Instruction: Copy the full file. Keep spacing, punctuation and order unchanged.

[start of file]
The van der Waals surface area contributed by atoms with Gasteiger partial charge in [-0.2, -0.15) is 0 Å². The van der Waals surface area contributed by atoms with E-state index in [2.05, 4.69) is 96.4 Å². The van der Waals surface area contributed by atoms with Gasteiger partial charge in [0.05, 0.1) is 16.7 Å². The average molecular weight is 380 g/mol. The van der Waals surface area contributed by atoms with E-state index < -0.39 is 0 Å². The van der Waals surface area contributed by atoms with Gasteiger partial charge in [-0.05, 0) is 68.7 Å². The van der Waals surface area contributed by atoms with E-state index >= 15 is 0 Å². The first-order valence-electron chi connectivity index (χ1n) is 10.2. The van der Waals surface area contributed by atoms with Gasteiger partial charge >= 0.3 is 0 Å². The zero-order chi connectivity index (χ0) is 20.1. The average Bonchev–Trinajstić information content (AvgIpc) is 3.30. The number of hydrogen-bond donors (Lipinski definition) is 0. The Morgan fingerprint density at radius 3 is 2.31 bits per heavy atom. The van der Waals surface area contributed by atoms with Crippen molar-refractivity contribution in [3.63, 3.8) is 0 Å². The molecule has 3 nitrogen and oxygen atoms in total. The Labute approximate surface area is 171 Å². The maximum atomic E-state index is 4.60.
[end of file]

The van der Waals surface area contributed by atoms with Gasteiger partial charge in [-0.2, -0.15) is 0 Å². The van der Waals surface area contributed by atoms with E-state index in [2.05, 4.69) is 96.4 Å². The van der Waals surface area contributed by atoms with Gasteiger partial charge in [0.05, 0.1) is 16.7 Å². The average molecular weight is 380 g/mol. The van der Waals surface area contributed by atoms with E-state index < -0.39 is 0 Å². The van der Waals surface area contributed by atoms with Gasteiger partial charge in [-0.05, 0) is 68.7 Å². The van der Waals surface area contributed by atoms with E-state index >= 15 is 0 Å². The first-order valence-electron chi connectivity index (χ1n) is 10.2. The van der Waals surface area contributed by atoms with Gasteiger partial charge >= 0.3 is 0 Å². The zero-order chi connectivity index (χ0) is 20.1. The average Bonchev–Trinajstić information content (AvgIpc) is 3.30. The number of hydrogen-bond donors (Lipinski definition) is 0. The Morgan fingerprint density at radius 3 is 2.31 bits per heavy atom. The van der Waals surface area contributed by atoms with Crippen molar-refractivity contribution in [3.63, 3.8) is 0 Å². The molecule has 3 nitrogen and oxygen atoms in total. The Labute approximate surface area is 171 Å². The maximum atomic E-state index is 4.60.